Writing directly into the database ensures data loss during any sort of
database maintenance, performance degradation, or outage. Writing first to a
log file (or other asynchronous queueing mechanism) allows for
considerable operational flexibility. The wiki sketches the recommended
Infrastructure, Twitter Inc.
On Sat, Jan 16, 2010 at 10:13 AM, GeorgeMedia <georgeme...@gmail.com> wrote:
> Just looking for thoughts on this.
> I am consuming the gardenhose via a php app on my web server. So far
> so good. The script simply creates a new file every X amount of time
> and starts feeding the stream into it so I get a continuous stream of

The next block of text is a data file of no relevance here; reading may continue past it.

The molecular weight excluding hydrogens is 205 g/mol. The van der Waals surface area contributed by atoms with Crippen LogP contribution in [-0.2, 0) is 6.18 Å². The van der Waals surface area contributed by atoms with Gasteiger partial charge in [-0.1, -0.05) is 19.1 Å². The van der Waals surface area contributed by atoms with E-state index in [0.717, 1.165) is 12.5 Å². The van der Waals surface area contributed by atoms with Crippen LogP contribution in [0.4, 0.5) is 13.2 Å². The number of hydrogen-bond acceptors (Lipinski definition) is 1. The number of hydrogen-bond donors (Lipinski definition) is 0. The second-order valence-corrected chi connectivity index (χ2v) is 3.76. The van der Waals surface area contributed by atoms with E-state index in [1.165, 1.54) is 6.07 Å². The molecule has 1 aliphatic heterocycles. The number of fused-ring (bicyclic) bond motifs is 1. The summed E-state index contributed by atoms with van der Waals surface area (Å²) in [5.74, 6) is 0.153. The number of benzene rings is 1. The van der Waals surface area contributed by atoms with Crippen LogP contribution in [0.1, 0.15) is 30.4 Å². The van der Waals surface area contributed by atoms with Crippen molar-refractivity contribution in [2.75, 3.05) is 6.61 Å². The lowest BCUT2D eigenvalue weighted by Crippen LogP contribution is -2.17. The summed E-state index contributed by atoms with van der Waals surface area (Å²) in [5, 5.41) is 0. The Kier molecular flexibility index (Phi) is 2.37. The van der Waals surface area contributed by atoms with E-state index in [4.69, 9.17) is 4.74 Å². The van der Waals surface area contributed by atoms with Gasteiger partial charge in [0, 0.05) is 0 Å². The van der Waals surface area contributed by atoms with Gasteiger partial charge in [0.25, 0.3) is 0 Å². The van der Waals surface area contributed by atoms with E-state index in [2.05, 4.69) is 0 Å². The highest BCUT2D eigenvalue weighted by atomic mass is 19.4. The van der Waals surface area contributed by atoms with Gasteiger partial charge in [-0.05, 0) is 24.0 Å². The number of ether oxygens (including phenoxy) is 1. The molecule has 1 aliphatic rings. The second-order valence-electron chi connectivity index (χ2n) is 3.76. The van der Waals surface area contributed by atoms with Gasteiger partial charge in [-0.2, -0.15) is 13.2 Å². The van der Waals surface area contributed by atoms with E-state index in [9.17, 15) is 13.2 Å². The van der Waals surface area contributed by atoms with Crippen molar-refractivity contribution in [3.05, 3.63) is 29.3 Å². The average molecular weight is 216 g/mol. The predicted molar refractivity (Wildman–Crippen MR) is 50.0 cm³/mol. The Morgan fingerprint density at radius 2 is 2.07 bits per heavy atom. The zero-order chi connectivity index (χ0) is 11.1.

> fresh data and I can delete old data via cron. I plan to access the
> stream (files) with separate processes for further json parsing and
> data mining.
> But then that got me to thinking about simply feeding the data into a
> MySQL database for easier data manipulation and indexing. Would that
> cause a more stressful server load with the constant INSERT queries vs
> a process just dumping the data into a file [ via PHP fputs() ] that
> is perpetually open?
> What about simply running the php process and accessing the "stream"
> directly? Only grabbing a snapshot of the data when a process needs
> it? I'm not really concerned with historical data as my web based app
> is more focused on trends at a given moment. Just wondering out loud
> if simply letting the process run in the background grabbing data
> would eventually fill up any caches or system memory.